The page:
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bug#39115: 26.3; eww consecutive links look like one link with mouse-over

Stephen Berman
In reply to this post by Lars Ingebrigtsen
On Thu, 23 Jan 2020 13:22:21 +0100 Lars Ingebrigtsen <[hidden email]> wrote:

> Stephen Berman <[hidden email]> writes:
>
>> Why do overlays and text properties differ on this?
>
> Overlays are objects, so even if they have identical properties, it's
> easy to see where an overlay starts and stops.  For text properties, we
> just use ad-hoc strategies like seeing whether the property we're
> interested changes or not, and determine the start/stop of the region
> based on that.
>
> It's perhaps unfortunate that text property regions don't have more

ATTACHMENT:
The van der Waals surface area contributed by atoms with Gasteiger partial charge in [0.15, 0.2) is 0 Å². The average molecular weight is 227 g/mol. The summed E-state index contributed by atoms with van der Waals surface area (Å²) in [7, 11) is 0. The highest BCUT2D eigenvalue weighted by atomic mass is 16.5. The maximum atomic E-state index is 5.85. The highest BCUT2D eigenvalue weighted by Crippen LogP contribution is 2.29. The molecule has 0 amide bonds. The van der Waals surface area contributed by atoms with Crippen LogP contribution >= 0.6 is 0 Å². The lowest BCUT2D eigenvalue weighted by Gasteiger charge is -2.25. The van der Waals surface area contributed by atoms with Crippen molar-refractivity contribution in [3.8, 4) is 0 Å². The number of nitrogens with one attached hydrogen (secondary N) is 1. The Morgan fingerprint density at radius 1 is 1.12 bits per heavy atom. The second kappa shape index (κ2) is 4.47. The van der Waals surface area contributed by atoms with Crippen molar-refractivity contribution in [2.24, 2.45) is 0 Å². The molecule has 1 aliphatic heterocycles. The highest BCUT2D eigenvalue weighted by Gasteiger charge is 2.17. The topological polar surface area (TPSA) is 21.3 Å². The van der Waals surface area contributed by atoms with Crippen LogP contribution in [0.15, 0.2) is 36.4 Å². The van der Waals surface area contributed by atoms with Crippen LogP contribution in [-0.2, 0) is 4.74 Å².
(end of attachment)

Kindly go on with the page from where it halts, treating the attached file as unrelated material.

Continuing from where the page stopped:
> "identity", but I guess it'd be difficult to change that now.

On Thu, 23 Jan 2020 16:39:46 +0200 Eli Zaretskii <[hidden email]> wrote:

>> From: Stephen Berman <[hidden email]>
>> Cc: [hidden email],  [hidden email],  [hidden email]
>> Date: Wed, 22 Jan 2020 21:44:11 +0100
>>
>> Why do overlays and text properties differ on this?
>
> That's a side effect of different implementations.  Text properties
> are kept as intervals, and so two adjacent intervals with the same
> value of the property are indistinguishable from a single interval
> covering both stretches of text (and AFAIR we actually convert them
> into a single interval when we see fit).  By contrast, overlays are
> kept in a list, and you can have any number of them at the same
> position with the same property (which is why you can have, e.g., two
> or more after-strings at EOB, and they will both be displayed).

Thanks for the explanations.

Steve Berman